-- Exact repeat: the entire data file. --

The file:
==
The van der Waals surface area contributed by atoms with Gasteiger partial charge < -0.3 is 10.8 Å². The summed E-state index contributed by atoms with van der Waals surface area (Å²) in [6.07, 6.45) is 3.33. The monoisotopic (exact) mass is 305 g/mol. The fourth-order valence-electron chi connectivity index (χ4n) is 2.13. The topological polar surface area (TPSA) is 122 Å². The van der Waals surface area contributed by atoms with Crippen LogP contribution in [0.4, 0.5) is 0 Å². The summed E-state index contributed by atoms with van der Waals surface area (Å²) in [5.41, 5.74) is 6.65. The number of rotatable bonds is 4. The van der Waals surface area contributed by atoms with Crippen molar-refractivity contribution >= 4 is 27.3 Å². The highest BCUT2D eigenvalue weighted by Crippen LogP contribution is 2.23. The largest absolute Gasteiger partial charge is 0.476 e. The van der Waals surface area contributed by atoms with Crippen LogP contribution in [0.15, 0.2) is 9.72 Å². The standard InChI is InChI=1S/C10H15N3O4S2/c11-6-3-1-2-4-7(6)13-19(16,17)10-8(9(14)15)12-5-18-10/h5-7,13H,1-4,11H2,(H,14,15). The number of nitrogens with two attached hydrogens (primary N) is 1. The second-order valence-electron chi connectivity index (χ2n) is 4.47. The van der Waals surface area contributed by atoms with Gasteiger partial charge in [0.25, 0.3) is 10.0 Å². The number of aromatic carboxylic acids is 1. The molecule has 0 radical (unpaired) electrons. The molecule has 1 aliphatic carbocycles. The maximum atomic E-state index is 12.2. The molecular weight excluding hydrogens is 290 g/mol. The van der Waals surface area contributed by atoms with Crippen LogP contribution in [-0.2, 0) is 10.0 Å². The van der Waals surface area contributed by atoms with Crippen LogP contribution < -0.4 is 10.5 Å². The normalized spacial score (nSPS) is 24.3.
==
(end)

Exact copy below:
The van der Waals surface area contributed by atoms with Gasteiger partial charge < -0.3 is 10.8 Å². The summed E-state index contributed by atoms with van der Waals surface area (Å²) in [6.07, 6.45) is 3.33. The monoisotopic (exact) mass is 305 g/mol. The fourth-order valence-electron chi connectivity index (χ4n) is 2.13. The topological polar surface area (TPSA) is 122 Å². The van der Waals surface area contributed by atoms with Crippen LogP contribution in [0.4, 0.5) is 0 Å². The summed E-state index contributed by atoms with van der Waals surface area (Å²) in [5.41, 5.74) is 6.65. The number of rotatable bonds is 4. The van der Waals surface area contributed by atoms with Crippen molar-refractivity contribution >= 4 is 27.3 Å². The highest BCUT2D eigenvalue weighted by Crippen LogP contribution is 2.23. The largest absolute Gasteiger partial charge is 0.476 e. The van der Waals surface area contributed by atoms with Crippen LogP contribution in [0.15, 0.2) is 9.72 Å². The standard InChI is InChI=1S/C10H15N3O4S2/c11-6-3-1-2-4-7(6)13-19(16,17)10-8(9(14)15)12-5-18-10/h5-7,13H,1-4,11H2,(H,14,15). The number of nitrogens with two attached hydrogens (primary N) is 1. The second-order valence-electron chi connectivity index (χ2n) is 4.47. The van der Waals surface area contributed by atoms with Gasteiger partial charge in [0.25, 0.3) is 10.0 Å². The number of aromatic carboxylic acids is 1. The molecule has 0 radical (unpaired) electrons. The molecule has 1 aliphatic carbocycles. The maximum atomic E-state index is 12.2. The molecular weight excluding hydrogens is 290 g/mol. The van der Waals surface area contributed by atoms with Crippen LogP contribution in [-0.2, 0) is 10.0 Å². The van der Waals surface area contributed by atoms with Crippen LogP contribution < -0.4 is 10.5 Å². The normalized spacial score (nSPS) is 24.3.